There’s a certain irony in the fact that computer wizard Stephen Crawford never touched a keyboard until 1985 when he was in his early 30s.
“I came into the industry right at the fledgling stage of the birth of the computer age,” says the owner of Crawford Computer Consulting.
Now the former systems analyst for IBM has a stable of small business clients who rely on Crawford to get them organized and keep their computer systems working.
“I see my job as rescuing people from their computers. I don’t want to be entangled in business bureaucracy — I just want to solve technical difficulties. I like to arrive at a problem site, figure out what the problem is, fix it and I’m gone — problem, solution, bam-bam-bam, and I move on,” he said.
There’s been a learning curve from computer novice to Big Blue to independent contractor.
“I worked in a pharmaceutical lab doing manual inventory control with spreadsheets until IBM announced a need for people in inventory control and by virtue of my inventory experience — even non-computer based I was hired,” he said. “When I showed up for work, I thought everybody there must be a computer genius and was prepared for that environment. Then I discovered, like anyplace else, most people didn’t know much about computer systems and how they worked.”
He recalled the arrival of a PC in his department at IBM, complete with a floppy disk drive and a bit of random access memory and what he called “the killer app of its time,” the Lotus spread sheet. After researching the background of Lotus and writing about it, he got noticed by higher ups.
“It’s a success story about being in the right place at the right time and knowing how to solve an existing problem,” Crawford said. “Each time there was a new program and a certification, I went for it. It’s a lot easier to build on previous knowledge than it is to step in to handle a complex situation without background experience.”
That was the start of what is the Stephen Crawford philosophy: Spend three months at a specific job doing the background research and you can become an expert and people will rely on you. It’s called job security. The plan worked until IBM wanted to move Crawford elsewhere and he chose not to relocate.
“I took the buyout money, got my education as a programmer analyst, and became an entrepreneur by placing an ad in the paper for computer service,” he remembers. “I got enough work to start my business and 20 years later, I’m still wondering what I’ll be doing tomorrow. But every day something happens. I start each morning with a mission to accomplish a limited number of projects.”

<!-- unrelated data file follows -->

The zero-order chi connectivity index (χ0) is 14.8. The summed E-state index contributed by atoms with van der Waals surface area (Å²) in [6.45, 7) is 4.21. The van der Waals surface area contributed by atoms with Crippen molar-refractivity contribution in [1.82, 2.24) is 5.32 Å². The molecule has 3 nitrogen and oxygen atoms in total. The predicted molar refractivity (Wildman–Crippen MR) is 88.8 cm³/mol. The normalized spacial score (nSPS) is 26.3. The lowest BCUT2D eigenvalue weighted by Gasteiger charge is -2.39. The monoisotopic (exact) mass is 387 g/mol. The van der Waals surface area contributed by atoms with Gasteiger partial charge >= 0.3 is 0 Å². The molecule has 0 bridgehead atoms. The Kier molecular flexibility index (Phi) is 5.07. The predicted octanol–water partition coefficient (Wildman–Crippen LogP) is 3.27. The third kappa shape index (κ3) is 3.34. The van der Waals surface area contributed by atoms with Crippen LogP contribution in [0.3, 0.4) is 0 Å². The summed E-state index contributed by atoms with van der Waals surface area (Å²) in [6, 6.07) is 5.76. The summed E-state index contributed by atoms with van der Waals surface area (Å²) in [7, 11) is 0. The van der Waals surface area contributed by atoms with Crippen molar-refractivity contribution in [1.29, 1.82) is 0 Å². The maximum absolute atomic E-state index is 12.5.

He said it was “a leap of faith to leave IBM, the most secure job in the world, and jump into the deep end of the pool, but I’m glad I took that path.”
Crawford says he makes a comfortable living doing what he enjoys.
“I do the kind of work I enjoy and for the most part, it’s predictable, although each time the phone rings, the problem-solving scenario can take a 90 degree turn. That’s the fun part of it, however, not knowing what the next problem will be and having to come up with a creative solution,” he said.
Crawford Computer Consulting clients range from an office with a computer or two up to businesses with 50 terminals.
“I have about three dozen servers I routinely take care of as well as 400 to 500 PCs that are routinely under my supervision. I don’t want to take on more than I can handle. The biggest problem independent business people like me get into is they try to take on too many clients and get tied up at one location, taking them out of service and unable to respond to other ‘help me’ calls,” Crawford said.
Instead, he said he prefers to rely on just a briefcase and his brainpower to fix what’s wrong.
“I’d be a bad employee for someone else because I enjoy showing up and taking control of a situation,” he said.
In the 1970s, when people were afraid automation would put people out of work, Crawford’s father predicted the change would result in an economic boom.
“Then came the Information Age, so Dad was right, and it’s kept me busy for my career,” Crawford says.